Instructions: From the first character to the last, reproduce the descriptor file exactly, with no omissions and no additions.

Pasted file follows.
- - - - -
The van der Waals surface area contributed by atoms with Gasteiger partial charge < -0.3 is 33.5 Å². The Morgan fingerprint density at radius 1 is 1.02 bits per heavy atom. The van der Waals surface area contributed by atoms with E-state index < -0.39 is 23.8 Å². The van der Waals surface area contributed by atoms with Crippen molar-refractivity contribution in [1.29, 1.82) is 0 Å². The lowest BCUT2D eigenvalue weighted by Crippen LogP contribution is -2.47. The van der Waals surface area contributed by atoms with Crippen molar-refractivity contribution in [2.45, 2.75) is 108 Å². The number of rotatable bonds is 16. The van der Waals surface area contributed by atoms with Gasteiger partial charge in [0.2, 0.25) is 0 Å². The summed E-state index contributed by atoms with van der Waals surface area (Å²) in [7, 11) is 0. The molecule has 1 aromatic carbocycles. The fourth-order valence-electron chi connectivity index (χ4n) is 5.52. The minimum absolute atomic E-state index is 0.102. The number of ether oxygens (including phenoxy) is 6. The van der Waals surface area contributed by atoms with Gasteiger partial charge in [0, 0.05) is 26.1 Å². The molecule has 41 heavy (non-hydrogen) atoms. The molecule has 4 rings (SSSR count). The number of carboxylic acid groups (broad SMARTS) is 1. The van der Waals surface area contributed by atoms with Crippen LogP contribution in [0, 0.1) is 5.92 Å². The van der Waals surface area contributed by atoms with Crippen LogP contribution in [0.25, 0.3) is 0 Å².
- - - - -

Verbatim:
The van der Waals surface area contributed by atoms with Gasteiger partial charge < -0.3 is 33.5 Å². The Morgan fingerprint density at radius 1 is 1.02 bits per heavy atom. The van der Waals surface area contributed by atoms with E-state index < -0.39 is 23.8 Å². The van der Waals surface area contributed by atoms with Crippen molar-refractivity contribution in [1.29, 1.82) is 0 Å². The lowest BCUT2D eigenvalue weighted by Crippen LogP contribution is -2.47. The van der Waals surface area contributed by atoms with Crippen molar-refractivity contribution in [2.45, 2.75) is 108 Å². The number of rotatable bonds is 16. The van der Waals surface area contributed by atoms with Gasteiger partial charge in [0.2, 0.25) is 0 Å². The summed E-state index contributed by atoms with van der Waals surface area (Å²) in [7, 11) is 0. The molecule has 1 aromatic carbocycles. The fourth-order valence-electron chi connectivity index (χ4n) is 5.52. The minimum absolute atomic E-state index is 0.102. The number of ether oxygens (including phenoxy) is 6. The van der Waals surface area contributed by atoms with Gasteiger partial charge in [0, 0.05) is 26.1 Å². The molecule has 41 heavy (non-hydrogen) atoms. The molecule has 4 rings (SSSR count). The number of carboxylic acid groups (broad SMARTS) is 1. The van der Waals surface area contributed by atoms with Crippen LogP contribution in [0, 0.1) is 5.92 Å². The van der Waals surface area contributed by atoms with Crippen LogP contribution in [0.25, 0.3) is 0 Å².